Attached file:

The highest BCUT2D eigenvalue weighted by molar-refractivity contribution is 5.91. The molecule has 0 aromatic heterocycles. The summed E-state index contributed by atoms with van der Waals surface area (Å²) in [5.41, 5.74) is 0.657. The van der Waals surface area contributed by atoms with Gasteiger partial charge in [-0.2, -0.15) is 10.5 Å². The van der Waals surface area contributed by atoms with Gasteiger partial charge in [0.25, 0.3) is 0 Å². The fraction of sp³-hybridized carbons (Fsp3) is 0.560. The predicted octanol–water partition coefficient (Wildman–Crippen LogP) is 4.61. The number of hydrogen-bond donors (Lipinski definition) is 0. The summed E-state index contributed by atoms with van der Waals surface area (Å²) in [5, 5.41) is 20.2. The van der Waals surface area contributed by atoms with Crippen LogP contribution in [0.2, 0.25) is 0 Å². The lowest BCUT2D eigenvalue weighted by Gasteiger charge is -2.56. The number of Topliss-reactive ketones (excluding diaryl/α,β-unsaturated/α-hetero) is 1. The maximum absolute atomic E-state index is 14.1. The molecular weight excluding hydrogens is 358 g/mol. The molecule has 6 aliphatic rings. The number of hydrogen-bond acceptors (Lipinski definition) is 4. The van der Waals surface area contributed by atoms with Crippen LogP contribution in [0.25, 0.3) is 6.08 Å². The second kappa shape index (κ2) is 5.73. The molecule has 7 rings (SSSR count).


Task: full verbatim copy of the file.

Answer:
The highest BCUT2D eigenvalue weighted by molar-refractivity contribution is 5.91. The molecule has 0 aromatic heterocycles. The summed E-state index contributed by atoms with van der Waals surface area (Å²) in [5.41, 5.74) is 0.657. The van der Waals surface area contributed by atoms with Gasteiger partial charge in [-0.2, -0.15) is 10.5 Å². The van der Waals surface area contributed by atoms with Gasteiger partial charge in [0.25, 0.3) is 0 Å². The fraction of sp³-hybridized carbons (Fsp3) is 0.560. The predicted octanol–water partition coefficient (Wildman–Crippen LogP) is 4.61. The number of hydrogen-bond donors (Lipinski definition) is 0. The summed E-state index contributed by atoms with van der Waals surface area (Å²) in [5, 5.41) is 20.2. The van der Waals surface area contributed by atoms with Crippen LogP contribution in [0.2, 0.25) is 0 Å². The lowest BCUT2D eigenvalue weighted by Gasteiger charge is -2.56. The number of Topliss-reactive ketones (excluding diaryl/α,β-unsaturated/α-hetero) is 1. The maximum absolute atomic E-state index is 14.1. The molecular weight excluding hydrogens is 358 g/mol. The molecule has 6 aliphatic rings. The number of hydrogen-bond acceptors (Lipinski definition) is 4. The van der Waals surface area contributed by atoms with Crippen LogP contribution in [0.25, 0.3) is 6.08 Å². The second kappa shape index (κ2) is 5.73. The molecule has 7 rings (SSSR count).